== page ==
Archive for the ‘Americana’ Tag

Bob Rea- Southbound review   1 comment

Bob Rae

Bob Rea Southbound Shiny Dime Records/ BobRaeMusic.com

Recently a friend mentioned that he continued to enjoy a mix CD I had made for him several years ago. He went on to mention that the folks whose music was featured on that burned disc—Billy Joe Shaver, Guy Clark, Larry Jon Wilson, Billy Swan, and the like—were of a special ilk, the “kind they don’t make anymore.”

I guess I’ll next have to introduce him to Nashville’s Bob Rea. Turns out, they do still make heartworn troubadours of the type we have come to appreciate over the last forty-plus years of listening to roots music of all its various shades.

Like many of the albums produced by any of those mentioned, with Southbound the listener is three-songs deep before even thinking about moving: these songs captivate. When Rea sings, in “Say Goodnight,”

When you’re standing on the platform,
Waiting on that midnight train
You know if you hold your ear close to the track
You can almost smell the rain

you know you have heard a stanza you will never forget, whether or not you’ve ever driven through a Mississippi night, read a Faulkner novel, or even thought about letting go. Absolutely brilliant.

And don’t let me go on too much about his voice! Perhaps not since Darrell Scott convinced his father Wayne that it was time to make a recording have I been so pleasantly surprised by a singer’s gravel-lined voice, soulful and strong. Bob Rea is the real deal, the kind of singer I would be thrilled to have discovered when I was first searching out the influences and contemporaries of Rodney Crowell, Steve Earle, and Lyle Lovett.

The deeper one delves into Southbound, the stronger the songs become. “Screw Cincinnati” is a humourous, biting tale of disappointing enchantment ending with the twist of a lipstick, while “The Law” is perhaps inspired by our current state of political and world affairs, and yet is more than twenty years old. “Vietnam” has a novel hidden within twenty-four lines, and I can well-imagine Guy Clark exclaiming, ‘Jesus Christ’ upon hearing “A Place In Your Heart.” The title track is an ode to a free-wheeling lover who has just hit the road, an alternative to John Hiatt’s “Drive South,” perhaps.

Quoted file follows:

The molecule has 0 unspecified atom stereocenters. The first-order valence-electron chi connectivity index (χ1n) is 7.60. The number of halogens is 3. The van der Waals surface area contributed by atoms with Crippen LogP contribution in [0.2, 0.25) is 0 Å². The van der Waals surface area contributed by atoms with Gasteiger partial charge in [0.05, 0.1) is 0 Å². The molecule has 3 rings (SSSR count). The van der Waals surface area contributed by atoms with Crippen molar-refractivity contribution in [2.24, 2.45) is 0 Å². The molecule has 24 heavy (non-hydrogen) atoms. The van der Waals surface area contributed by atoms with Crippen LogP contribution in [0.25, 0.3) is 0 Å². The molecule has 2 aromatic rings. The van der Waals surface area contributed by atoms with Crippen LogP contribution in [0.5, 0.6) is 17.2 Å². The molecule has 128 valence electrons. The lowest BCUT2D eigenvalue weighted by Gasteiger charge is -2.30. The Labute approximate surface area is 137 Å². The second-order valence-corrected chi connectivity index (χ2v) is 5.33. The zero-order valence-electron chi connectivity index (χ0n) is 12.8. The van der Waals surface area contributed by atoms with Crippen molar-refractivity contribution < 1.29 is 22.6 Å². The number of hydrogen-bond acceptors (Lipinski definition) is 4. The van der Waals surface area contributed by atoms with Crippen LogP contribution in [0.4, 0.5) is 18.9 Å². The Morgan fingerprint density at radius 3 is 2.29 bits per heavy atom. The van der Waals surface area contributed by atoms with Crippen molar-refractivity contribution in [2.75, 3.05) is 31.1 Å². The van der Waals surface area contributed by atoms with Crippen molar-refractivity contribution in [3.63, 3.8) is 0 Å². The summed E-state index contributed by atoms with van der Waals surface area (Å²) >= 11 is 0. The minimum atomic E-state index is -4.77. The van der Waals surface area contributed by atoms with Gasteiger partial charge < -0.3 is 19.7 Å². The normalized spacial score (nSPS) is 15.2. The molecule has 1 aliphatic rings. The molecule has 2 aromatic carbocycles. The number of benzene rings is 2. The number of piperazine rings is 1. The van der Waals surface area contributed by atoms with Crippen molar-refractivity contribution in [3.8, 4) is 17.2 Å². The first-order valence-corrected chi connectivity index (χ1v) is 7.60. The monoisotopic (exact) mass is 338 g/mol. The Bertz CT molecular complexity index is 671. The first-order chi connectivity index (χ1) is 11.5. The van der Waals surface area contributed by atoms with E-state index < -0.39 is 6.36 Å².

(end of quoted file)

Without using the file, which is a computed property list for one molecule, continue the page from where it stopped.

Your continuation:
Beyond the voice, lyrics, and melodies—all of which are impressive to the nth degree—the musicianship is also stunning. There is some guitar work within “The Law” that is every bit as impressive as anything Mark Knopfler has laid out: beyond atmospheric, these measured chords colour Rea’s intention with vibrancy.

Call it country. Call it Americana. Call it folk. Southbound is roots music. And a damn fine example of it.

 

 

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Posted 2018 April 15 by Donald Teplyske in Uncategorized

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Wylie & the Wild West- 2000 Miles From Nashville review   Leave a comment

Wylie

I am really pleased with this review. I enjoyed listening to the album, not a real surprise since I like my country actually to sound like country music. But I also enjoyed writing the review, something that doesn’t always happen. I was able to weave in a couple words and phrases that brought a smile to my increasingly gnarled face. I also received a real nice note of feedback about the review, one that included the words “You are an exceptional writer…” Yeah, that never happens, so some positive feedback love was most appreciated. Regarding my writing, your kilometreage may vary, of course, but 2000 Miles From Home is a darned fine album, filled with memorable songs and performances. Check it out at Country Standard Time.

Mare Wakefield & Nomad- Time To Fly review   Leave a comment

marewakefieldnomad_large

Mare Wakefield & Nomad Time To Fly MareWakefield.com

Not all songs need be short stories, narratives replete with finely crafted characters and motivations, secrets revealed, and veiled, within and between the lines. But listening to Mare Wakefield’s most recent compositions comprising Time to Fly, I am reminded that I am glad when they occasionally are.

I love me an Alice Munro story, and more than once—on the multi-dimensional “Time To Fly” and certainly during “Bernice & Bernadette”—Munro’s exquisite style came to mind, an economy of words magnifying precious rhythms of daily minutiae. So too did folks like Dar Williams (“With Your Heartbeat” and even more so on “The Day We Buried Mama (& Cousin Bobby Joe Got Wed”))  and Tracy Grammer (“Breathe.”)